We live in free societies.  We cherish the right to free speech and assembly.  That sometimes means that people are permitted to expound odious views and to gather for purposes of promoting those views.  In Charlottesville, Virginia this tragically led to violence, serious injuries and death.
 
But to respect free speech does not mean that all views are valid or worthy of consideration.  Bigotry, racism and group hatred are views that, especially in a free society, people of good will need to condemn unequivocally.  In America our founding text begins with the premise that all of us are created equal.  Today that is not a uniquely American ideal, but one shared by our U.K. and French colleagues, as well as many others around the world.
 
The road to realizing this ideal - in practice - has proven to be a long and arduous one, with many missteps and stumbles along the way.  Over many lifetimes it is a road that many in America, the U.K., France and elsewhere have fought and died to protect, keep open and extend for themselves and their descendants.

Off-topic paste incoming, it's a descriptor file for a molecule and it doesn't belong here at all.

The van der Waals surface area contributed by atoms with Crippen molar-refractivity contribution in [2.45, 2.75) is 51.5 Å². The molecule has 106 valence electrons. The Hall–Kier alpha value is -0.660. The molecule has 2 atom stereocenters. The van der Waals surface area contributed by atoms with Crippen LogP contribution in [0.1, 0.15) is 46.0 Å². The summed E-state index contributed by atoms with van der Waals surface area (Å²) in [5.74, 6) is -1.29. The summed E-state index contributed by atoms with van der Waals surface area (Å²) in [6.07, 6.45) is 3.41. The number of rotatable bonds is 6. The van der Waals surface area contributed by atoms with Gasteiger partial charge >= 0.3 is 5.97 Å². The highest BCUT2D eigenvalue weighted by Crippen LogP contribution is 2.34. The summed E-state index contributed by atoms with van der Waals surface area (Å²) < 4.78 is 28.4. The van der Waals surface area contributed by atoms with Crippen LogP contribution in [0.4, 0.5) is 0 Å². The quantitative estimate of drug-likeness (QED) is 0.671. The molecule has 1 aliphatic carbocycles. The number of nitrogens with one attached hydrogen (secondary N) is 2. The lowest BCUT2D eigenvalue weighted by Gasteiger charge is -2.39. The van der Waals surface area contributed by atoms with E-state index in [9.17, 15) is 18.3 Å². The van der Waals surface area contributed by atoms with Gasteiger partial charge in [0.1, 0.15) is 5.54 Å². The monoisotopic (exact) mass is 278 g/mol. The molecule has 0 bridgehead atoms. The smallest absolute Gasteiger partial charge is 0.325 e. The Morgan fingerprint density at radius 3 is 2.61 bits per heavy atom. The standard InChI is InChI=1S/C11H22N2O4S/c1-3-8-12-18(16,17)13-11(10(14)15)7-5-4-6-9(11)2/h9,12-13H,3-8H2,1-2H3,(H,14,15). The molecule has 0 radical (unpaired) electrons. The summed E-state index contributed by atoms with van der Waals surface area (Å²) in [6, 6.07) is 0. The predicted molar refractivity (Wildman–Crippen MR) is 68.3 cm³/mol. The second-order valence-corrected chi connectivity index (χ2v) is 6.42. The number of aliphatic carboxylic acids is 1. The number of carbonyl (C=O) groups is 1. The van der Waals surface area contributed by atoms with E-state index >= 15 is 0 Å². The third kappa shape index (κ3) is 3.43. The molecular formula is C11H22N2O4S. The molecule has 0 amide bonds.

It is our solemn duty to continue that work, and to speak out whenever the journey is threatened - whether by white supremacists, neo-Nazis, and members of the KKK in Charlottesville or other voices elsewhere espousing bigotry, racism and group hatred. 
 
Let us all at Brown Rudnick every day in words and deeds renew our commitment to make sure all of our BR colleagues  - whatever their race, religion, gender, sexual orientation, ethnic or geographic background, political, cultural or other differences - are included as full participants in our community, and have an equal opportunity to realize their individual potential.  Let us also extend a similar commitment to our fellow human beings in the larger communities in which we live.  In so doing, we will do our small part to face down bigotry, racism and group hatred, and advance our collective journey toward equal treatment for all.